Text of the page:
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US DOE Assesses Critical Materials For Energy

US DOE Assesses Critical Materials For Energy

The US Department of Energy (DOE) has completed an assessment of critical materials for energy. The Energy Act of 2020 defines a “critical material” as:

  • Any non-fuel mineral, element, substance, or material that the Secretary of Energy determines: (i) has a high risk of supply chain disruption; and (ii) serves an essential function in one or more energy technologies, including technologies that produce, transmit, store, and conserve energy; or
  • A critical mineral, as defined by the Secretary of the Interior.

The 2023 Final Critical Materials List includes the following:

  • Critical materials for energy: aluminum, cobalt, copper, dysprosium, electrical steel, fluorine, gallium, iridium, lithium, magnesium, natural graphite, neodymium, nickel, platinum, praseodymium, silicon, silicon carbide and terbium.
  • Critical minerals: The Secretary of the Interior, acting through the Director of the U.S. Geological Survey (USGS), published a 2022 final list of critical minerals that includes the following 50 minerals: “Aluminum, antimony, arsenic, barite, beryllium, bismuth, cerium, cesium, chromium, cobalt, dysprosium, erbium, europium, fluorspar, gadolinium, gallium, germanium, graphite, hafnium, holmium, indium, iridium, lanthanum, lithium, lutetium, magnesium, manganese, neodymium, nickel, niobium, palladium, platinum, praseodymium, rhodium, rubidium, ruthenium, samarium, scandium, tantalum, tellurium, terbium, thulium, tin, titanium, tungsten, vanadium, ytterbium, yttrium, zinc, and zirconium.”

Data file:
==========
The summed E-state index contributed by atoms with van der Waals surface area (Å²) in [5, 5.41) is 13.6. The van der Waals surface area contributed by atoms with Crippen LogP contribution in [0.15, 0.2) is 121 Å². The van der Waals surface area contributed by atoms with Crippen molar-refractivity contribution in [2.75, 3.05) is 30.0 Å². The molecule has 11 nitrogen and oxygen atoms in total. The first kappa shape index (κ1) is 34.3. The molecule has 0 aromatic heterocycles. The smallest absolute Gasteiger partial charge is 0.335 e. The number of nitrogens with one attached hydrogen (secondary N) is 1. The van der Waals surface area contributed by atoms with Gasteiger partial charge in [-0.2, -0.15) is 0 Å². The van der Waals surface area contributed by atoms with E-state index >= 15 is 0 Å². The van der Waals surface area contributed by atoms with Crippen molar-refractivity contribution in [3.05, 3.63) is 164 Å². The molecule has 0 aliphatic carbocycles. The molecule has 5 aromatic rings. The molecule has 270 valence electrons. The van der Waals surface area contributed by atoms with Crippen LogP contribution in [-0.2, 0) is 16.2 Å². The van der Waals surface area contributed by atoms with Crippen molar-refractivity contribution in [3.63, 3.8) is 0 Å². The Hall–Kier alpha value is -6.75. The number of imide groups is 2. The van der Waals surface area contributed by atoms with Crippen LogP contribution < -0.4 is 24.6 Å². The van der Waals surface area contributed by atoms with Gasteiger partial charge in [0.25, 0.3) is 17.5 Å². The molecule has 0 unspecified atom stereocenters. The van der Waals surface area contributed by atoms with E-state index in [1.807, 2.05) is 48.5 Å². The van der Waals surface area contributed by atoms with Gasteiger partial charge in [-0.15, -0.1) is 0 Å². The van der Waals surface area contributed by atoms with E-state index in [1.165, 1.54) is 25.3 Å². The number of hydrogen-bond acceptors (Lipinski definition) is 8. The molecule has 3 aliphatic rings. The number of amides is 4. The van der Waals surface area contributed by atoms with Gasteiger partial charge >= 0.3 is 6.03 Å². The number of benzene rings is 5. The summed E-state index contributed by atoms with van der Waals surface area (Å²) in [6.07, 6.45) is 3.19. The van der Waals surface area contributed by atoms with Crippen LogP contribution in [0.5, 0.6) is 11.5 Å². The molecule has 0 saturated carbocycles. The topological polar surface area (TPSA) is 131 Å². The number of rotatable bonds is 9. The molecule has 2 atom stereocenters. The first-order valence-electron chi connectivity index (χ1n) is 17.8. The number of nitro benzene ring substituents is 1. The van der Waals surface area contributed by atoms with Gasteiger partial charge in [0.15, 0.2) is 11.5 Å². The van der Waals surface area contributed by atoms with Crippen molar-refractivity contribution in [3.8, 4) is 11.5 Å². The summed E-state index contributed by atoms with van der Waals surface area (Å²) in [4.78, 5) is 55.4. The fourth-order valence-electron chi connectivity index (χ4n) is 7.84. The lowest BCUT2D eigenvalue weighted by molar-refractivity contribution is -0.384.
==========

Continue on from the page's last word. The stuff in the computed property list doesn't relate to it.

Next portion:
DOE also conducted a 2023 Critical Materials Assessment, available here. See the short term criticality matrix above, and the medium term criticality matrix below.

US DOE Assesses Critical Materials For Energy

All Images: US DOE

 

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David Shiller
David Shiller is the Publisher of LightNOW, and President of Lighting Solution Development, a North American consulting firm providing business development services to advanced lighting manufacturers. The ALA awarded David the Pillar of the Industry Award. David has co-chaired ALA’s Engineering Committee since 2010. David established MaxLite’s OEM component sales into a multi-million dollar division. He invented GU24 lamps while leading ENERGY STAR lighting programs for the US EPA. David has been published in leading lighting publications, including LD+A, enLIGHTenment Magazine, LEDs Magazine, and more.

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